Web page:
Most patients only complain of cosmetic problems, as an increased masseter introduces facial asymmetry, also called 'square' face1-6. Some individuals complain of pain, headache, muscle stress, trismus, and intermittent masticatory claudication1-4.

    Treatment

    Clinical treatment is based on psychological counseling for patients with psychiatric disorders, use of mouthguards, antispasm and ansiolytic drugs, analgesics, and physical therapy1,3,4. Results are good for patients with mild hypertrophy. There is no reliable report on the literature on the success rates of isolated clinical therapy.

    Surgical treatment was proposed for the first time by Gurney in 1947. The procedure consists of a sub-mandibular incision and the removal of 3/4 to 2/3 of all muscle tissue available from the muscle upper aponeurosis to the lower mandibular border11.

    Mandibular angle osteotomy was supported by Adams in 19501.

    Removal of the masseter muscle insertion by means of a triangular incision was employed by Martensson in 1950 in a patient with history of bruxism and unilateral masseter muscle hypertrophy12.

    Seventeen patients were surgically treated using the intraoral approach by Beckers in 1977. An internal muscle band was removed from the hypertrophied masseter (from the upper insertion in the zigomatic arc to the lower insertion in the mandibular angle), thus avoiding the production of a visible scar on the patient's face and reducing the possibility of injuring branches of the facial nerve14.

    The extraoral approach is often used to repair IMMH. The procedure is carried out through a sub-mandibular incision (Risdon) followed by the removal of an internal vertical band of the masseter muscle equivalent to approximately 2/3 of its thickness1.

    CASE REPORT

    Patient M.A.S., aged 24, came to the Otorhinolaryngology Department complaining of bilateral increase of the mandibular angle region with onset six years prior to the visit (Fig. 1). The patient claimed the area was growing slowly but steadily, yet painlessly to palpation, and that it did not limit mouth opening. The patient also complained of bilateral otalgia, nocturnal trismus, and anxiety.


    Physical examination revealed the patient had bilateral masseter muscle hypertrophy without further alteration. Data from clinical history and physical examination (intraoral and extraoral inspection and palpation led to the diagnosis of bilateral idiopathic masseter muscle hypertrophy.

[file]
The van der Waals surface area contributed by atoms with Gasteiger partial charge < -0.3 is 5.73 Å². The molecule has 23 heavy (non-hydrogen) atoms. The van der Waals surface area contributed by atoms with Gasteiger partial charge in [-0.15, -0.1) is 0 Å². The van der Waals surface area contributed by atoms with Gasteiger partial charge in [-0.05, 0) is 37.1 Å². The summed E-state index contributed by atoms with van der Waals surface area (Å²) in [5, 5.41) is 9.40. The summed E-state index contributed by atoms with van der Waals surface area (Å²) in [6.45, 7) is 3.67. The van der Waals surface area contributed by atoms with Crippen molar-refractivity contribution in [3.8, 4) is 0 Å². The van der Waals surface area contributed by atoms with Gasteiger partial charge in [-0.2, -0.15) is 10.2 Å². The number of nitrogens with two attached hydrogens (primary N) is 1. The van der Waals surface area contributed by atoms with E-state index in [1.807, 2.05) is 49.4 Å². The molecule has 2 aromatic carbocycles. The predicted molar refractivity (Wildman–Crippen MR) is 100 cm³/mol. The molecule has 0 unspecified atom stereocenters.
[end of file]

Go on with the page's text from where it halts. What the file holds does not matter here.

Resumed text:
The patient had no family history of masseter hypertrophy. Surgery was offered for cosmetic and functional reasons.

    Procedure description:

    1) A sub-mandibular incision (Risdon) of approximately 5 cm was made isolating the mandibular marginal nerve and the facial vessels;

    2) The muscle was incised approximately 5 mm above the mandibular basilar. The entire ascending branch of the masseter was detached, and a vertical internal muscle band equivalent to 2/3 of the thickness of the muscle was resected;

    3) After the muscle was resected, the remaining external third was sutured to its site of origin onto the muscle stump inserted in the mandibular basilar;

    4) The bed was drained at the end of the procedure and a compressive dressing was put in place. The drain was removed 24 hours after the surgery;

    5) Physical therapy was offered between the 10th and 14th day post-operatively.

    DISCUSSION

    IMMH is a rare condition, but an increasing number of cases and surgical techniques have been recently described in the literature. The causes of IMMH require further clarification, but certain conditions seem to be associated with masseter hypertrophy such as psychological disorders, gum chewing, and dysfunctional TMJ. Many authors have reported that anxiety is often present in IMMH patients. The trismus experienced by our patient was related to stress and anxiety episodes. According to the literature, cosmetic alterations are the main complaint of IMMH patients. Our patient, however, complained of otalgia associated with TMJ disorder. Papers in the literature also describe masseter muscle and TMJ functional disorders as conditions associated with IMMH1-6.